By Howard Abrams
PBS Tax & Bookeeping
Q: How much can I deduct
for my nights away on the road (per diem)?
A: For 2009 you can deduct $52 per day for the first nine months. Then from Oct. 1, 2009, to Dec. 31, 2009, the per diem increased to $59. The IRS allows you to deduct 80 percent of your total per diem for 2009. For 2010 the per diem rate is $59 per day, with 80 percent deductible.
Q: I am a company driver and have nights away from home. What is the per diem I can deduct?
A: The same rules apply for company drivers as for owner-operators, but company drivers must subtract any reimbursements they received.
Q: What are the most common forgotten deductions?
A: Many truckers forget the small stuff either because they are not aware of the deduction or because they don’t think the deduction is big enough to matter. Every little bit helps, and you’d be surprised how much the little things add up. Don’t forget to include the following:
- Administrative fees: bank account charges, ATM fees, check reorder fees
- Annual credit card fees and interest (business-only credit card)
- Association dues (OOIDA)
- ComData/ComCheck fees
- Computer software/software support
- Cleaning supplies, paper towels
- Fax and copy charges
- Internet fees: Qualcomm, Satellite, Sirius XM Radio
- Office supplies: pens, pencils, paperclips, envelopes, folders, rubber bands
- Postage and delivery fees
- Security costs
- Trucking/business-related subscriptions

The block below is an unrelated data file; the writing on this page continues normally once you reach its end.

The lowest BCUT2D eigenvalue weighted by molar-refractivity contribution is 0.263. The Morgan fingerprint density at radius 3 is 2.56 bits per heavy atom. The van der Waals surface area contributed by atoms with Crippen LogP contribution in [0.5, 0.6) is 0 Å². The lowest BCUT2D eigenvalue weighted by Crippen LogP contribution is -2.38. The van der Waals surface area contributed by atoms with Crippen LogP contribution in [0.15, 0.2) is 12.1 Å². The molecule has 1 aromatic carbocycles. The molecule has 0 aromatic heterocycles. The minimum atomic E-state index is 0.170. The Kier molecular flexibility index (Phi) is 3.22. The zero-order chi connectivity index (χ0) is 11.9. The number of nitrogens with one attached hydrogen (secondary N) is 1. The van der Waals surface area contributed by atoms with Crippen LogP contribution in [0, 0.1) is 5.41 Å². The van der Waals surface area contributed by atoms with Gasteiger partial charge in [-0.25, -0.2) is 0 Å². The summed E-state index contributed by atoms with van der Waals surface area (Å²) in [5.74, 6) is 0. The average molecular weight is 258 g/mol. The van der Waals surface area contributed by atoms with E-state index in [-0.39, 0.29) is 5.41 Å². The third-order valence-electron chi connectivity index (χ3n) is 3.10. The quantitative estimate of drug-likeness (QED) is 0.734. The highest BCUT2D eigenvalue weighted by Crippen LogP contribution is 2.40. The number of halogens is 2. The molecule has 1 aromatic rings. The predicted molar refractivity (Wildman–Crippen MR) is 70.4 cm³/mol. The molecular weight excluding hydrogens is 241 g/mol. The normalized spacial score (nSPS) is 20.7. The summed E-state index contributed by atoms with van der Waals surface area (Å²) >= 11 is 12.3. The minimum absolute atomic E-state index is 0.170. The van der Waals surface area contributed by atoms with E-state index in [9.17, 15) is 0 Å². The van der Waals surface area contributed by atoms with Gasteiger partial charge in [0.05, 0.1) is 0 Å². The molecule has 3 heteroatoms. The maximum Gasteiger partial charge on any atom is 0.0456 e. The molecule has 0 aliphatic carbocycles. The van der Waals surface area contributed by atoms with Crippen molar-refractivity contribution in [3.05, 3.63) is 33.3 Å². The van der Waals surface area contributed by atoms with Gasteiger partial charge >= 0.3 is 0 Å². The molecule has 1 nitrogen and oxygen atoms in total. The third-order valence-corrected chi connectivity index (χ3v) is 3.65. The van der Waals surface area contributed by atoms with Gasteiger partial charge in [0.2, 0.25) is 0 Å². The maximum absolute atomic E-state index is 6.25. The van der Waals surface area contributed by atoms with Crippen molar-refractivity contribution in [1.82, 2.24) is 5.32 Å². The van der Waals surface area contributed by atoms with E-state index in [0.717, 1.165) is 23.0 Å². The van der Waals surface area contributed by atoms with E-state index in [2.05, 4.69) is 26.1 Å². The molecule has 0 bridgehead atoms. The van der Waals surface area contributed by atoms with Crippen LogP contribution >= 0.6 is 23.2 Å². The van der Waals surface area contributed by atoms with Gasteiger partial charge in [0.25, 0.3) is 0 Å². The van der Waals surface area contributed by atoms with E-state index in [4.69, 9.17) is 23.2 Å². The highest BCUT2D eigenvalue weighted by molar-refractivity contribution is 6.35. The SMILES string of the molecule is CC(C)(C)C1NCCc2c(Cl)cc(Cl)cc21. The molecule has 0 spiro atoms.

- Weather gear
Q: How much of my income should I set aside for taxes?
A: Keeping in mind that everyone’s tax situation is different, we recommend at least 20 percent to 30 percent of your net income. When you have finished your 2009 tax return, use that as your guide for your first installment due April 15, 2010. You may adjust your estimated taxes due
June 15 and Sept. 15, 2010 and Jan. 15 due 2011 based on updated income tax projections.
Q: What are 2009 Standard Mileage Rates?
A: Beginning Jan.1, 2009, the standard mileage rates for the use of a car (including vans, pickups or panel trucks) will be:
55 cents per mile for business miles driven;
24 cents per mile driven for medical or moving purposes; and
14 cents per mile driven in the service of charitable organizations.
Beginning Jan. 1, 2010, the rates become 50 cents for business miles and 16.5 cents for medical or moving; the 14 cents for charitable remains the same.
Q: Can I take a home office deduction?
A: To qualify for the home office deduction, the home office must be your principal place of business. You must use the home office regularly and exclusively for administration and management of your business. And you may not have any other fixed location where you regularly administer and manage activities of the business.
Q: Can I deduct deadhead miles?
A: No, you cannot. There is a big misconception concerning deadhead miles. Many truckers think that the income lost as a result of deadhead miles is a deductible item. That is not the case. Only the costs to operate the truck – i.e., fuel, insurance, repairs, and maintenance covering those deadhead miles – are deductible. LL
Everyone’s financial situation is different. This article does not give and is not intended to give specific accounting and/or tax advice. Please consult with your own tax professional.
This article is written by PBS Tax & Bookkeeping Service, a company that has been providing income tax and bookkeeping services to the trucking industry for more than a quarter-century. If you would like further information, please contact PBS at 800-697-5153 or see their Web site at www.pbstax.com.